Welcome back to the final part of our Diabetes Emergency Kit series. So far, we have covered the importance of a day-to-day emergency kit in Part 1 as well as a larger kit for a natural disaster or an emergency event in Part 2. In the final part of our series, we will talk about access to diabetes medication and supplies during an emergency if you haven’t got a kit or if you need a top up.
Written by Fiona Scott.
So we learned all about diabetes emergency kits.
What do we do now?
As well as utilising the checklists we mentioned in Part 1 and Part 2 of the blog series, it is important to know where you can access additional insulin and other diabetes supplies during an emergency.
In response to emergency events across the globe, Insulin For Life do their best to send donated unwanted insulin and diabetes supplies to the affected region. For information on where Insulin For Life has global affiliates or donating insulin or diabetes supplies, please visit their website: www.insulinforlife.org.
Remember to check up on your kit!
With any emergency kit, it is important to revisit it regularly. Set a yearly calendar reminder on your phone to revise and update your diabetes emergency kit and plan. If a particular season has a higher risk for natural disasters such as bushfires or hurricanes, it is a good idea to update your emergency kit and plan before this time.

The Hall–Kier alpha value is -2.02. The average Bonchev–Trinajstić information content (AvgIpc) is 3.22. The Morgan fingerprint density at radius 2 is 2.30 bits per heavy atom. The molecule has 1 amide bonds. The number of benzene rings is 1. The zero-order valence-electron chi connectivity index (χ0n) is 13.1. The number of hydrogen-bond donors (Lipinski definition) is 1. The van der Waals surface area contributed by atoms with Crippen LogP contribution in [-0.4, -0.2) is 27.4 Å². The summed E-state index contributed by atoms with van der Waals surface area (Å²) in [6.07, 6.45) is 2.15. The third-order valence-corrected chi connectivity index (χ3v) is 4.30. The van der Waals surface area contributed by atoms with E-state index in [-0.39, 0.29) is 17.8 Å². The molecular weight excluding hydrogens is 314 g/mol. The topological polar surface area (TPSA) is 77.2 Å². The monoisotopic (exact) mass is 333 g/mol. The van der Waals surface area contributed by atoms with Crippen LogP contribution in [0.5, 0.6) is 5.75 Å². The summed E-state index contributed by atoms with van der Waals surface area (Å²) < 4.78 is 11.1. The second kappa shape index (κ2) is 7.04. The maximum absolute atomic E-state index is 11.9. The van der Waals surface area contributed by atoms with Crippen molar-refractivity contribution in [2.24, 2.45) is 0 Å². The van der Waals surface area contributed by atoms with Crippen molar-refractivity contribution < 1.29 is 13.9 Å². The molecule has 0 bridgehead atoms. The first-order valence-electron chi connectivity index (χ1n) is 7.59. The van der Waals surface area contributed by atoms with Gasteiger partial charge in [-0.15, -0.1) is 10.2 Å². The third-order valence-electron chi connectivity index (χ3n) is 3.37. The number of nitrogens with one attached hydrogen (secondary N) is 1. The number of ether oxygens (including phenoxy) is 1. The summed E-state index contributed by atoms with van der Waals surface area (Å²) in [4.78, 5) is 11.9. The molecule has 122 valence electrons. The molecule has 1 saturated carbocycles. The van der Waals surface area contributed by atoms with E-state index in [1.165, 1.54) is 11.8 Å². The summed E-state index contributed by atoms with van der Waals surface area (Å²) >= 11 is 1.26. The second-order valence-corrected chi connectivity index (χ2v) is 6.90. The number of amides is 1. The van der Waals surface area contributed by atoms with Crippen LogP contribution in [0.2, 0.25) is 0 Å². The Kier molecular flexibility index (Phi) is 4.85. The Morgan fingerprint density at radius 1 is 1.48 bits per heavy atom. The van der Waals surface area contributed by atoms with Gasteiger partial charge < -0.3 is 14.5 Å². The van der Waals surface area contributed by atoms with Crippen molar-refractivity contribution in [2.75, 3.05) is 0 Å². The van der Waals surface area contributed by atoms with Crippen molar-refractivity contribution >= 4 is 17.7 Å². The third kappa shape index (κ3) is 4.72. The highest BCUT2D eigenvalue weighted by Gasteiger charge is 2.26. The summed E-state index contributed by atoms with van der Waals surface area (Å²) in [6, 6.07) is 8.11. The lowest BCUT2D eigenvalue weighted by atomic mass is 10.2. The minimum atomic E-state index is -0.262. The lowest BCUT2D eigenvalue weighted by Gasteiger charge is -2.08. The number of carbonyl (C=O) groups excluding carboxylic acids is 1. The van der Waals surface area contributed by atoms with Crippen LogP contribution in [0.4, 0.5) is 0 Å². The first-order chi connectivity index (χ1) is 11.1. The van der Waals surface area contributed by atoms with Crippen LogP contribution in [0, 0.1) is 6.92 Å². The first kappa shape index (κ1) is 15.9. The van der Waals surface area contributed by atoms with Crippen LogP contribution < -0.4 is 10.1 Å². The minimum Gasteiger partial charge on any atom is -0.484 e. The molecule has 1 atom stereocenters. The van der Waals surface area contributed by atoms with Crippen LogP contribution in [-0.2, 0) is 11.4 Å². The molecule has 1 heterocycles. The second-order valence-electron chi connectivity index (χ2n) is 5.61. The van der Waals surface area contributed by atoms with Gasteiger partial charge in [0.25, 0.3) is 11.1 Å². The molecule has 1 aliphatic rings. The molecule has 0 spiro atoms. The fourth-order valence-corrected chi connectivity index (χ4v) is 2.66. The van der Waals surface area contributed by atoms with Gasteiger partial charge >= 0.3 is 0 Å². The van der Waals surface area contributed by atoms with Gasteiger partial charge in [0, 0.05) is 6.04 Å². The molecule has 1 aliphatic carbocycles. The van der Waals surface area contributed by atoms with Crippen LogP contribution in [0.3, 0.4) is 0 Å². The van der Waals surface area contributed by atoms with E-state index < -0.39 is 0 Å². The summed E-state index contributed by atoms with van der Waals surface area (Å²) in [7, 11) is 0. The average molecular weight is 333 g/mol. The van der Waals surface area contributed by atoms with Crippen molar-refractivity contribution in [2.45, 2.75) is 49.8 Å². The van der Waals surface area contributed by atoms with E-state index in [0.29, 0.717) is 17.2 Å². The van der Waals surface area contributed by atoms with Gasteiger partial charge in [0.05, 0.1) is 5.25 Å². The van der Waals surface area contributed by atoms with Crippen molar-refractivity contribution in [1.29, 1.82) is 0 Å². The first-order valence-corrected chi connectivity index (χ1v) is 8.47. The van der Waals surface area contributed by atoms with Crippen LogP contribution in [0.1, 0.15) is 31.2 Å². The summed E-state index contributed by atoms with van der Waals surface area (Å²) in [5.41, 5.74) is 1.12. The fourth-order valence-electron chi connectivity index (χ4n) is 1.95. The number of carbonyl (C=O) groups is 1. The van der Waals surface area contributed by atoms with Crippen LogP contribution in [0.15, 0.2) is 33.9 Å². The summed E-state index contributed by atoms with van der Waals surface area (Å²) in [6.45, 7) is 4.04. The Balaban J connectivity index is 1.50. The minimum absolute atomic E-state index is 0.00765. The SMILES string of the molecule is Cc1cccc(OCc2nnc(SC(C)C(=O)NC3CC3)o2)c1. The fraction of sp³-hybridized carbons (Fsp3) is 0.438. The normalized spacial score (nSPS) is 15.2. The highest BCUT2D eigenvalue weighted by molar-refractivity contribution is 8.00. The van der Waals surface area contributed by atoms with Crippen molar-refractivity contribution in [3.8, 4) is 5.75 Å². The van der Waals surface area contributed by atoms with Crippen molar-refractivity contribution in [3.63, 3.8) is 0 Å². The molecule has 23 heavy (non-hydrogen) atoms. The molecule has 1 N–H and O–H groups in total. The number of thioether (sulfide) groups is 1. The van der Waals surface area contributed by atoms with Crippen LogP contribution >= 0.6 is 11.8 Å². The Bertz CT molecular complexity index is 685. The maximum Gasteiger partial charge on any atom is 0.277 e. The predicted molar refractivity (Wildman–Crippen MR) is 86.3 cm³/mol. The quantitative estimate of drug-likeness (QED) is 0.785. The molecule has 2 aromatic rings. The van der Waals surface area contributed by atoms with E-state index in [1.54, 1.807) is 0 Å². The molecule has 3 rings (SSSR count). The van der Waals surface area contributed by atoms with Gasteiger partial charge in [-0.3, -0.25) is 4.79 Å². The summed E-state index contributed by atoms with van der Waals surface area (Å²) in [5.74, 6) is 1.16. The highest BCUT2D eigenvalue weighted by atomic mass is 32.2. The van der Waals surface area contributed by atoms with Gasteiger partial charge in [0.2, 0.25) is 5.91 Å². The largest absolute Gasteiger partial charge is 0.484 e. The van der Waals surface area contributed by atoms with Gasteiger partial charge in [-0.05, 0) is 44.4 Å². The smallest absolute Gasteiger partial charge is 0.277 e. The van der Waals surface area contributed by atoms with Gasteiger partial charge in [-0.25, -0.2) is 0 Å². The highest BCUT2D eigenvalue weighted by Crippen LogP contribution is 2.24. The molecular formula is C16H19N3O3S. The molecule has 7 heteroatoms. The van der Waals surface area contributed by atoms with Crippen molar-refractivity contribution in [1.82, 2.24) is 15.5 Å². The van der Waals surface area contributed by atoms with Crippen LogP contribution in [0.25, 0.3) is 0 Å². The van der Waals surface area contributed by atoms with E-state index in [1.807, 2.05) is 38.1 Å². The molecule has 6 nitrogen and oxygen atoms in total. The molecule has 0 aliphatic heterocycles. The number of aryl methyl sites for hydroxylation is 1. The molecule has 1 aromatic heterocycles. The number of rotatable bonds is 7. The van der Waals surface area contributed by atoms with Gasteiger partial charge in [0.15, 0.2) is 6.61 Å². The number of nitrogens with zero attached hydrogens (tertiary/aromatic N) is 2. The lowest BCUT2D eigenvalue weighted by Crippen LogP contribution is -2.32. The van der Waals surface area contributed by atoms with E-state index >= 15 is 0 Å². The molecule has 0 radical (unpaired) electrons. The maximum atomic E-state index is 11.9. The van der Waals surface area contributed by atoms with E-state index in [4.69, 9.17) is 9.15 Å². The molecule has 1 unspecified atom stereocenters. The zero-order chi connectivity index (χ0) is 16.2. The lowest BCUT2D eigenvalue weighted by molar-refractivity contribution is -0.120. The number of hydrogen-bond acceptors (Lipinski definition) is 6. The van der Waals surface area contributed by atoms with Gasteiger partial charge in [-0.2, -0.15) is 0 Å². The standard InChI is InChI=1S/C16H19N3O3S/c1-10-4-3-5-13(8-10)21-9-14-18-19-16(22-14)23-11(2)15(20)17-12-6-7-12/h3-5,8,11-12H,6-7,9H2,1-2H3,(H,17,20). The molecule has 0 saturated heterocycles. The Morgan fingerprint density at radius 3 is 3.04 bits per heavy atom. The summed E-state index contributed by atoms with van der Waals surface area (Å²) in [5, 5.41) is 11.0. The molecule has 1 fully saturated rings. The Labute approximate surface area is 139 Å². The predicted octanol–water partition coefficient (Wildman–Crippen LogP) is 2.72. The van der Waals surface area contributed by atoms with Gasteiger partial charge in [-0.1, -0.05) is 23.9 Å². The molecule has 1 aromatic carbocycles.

Unfortunately, some natural disasters or emergency events are unexpected with no warning, which highlights the importance of a diabetes emergency kit and plan. Ensure that your emergency contacts, medication and current regimens are up-to-date and replace any perishable food or items that may have expired.
If your country has a diabetes emergency plan or if you have experienced a situation where a diabetes emergency kit or plan has been helpful, please share them with the Beta Change community.
Do you have other tips or tricks for your diabetes emergencies? We want to hear about them and add them to our list of resources!
Disclaimer: This content is not intended to be a substitute for professional medical advice. Always seek the advice of your physician or other qualified health provider.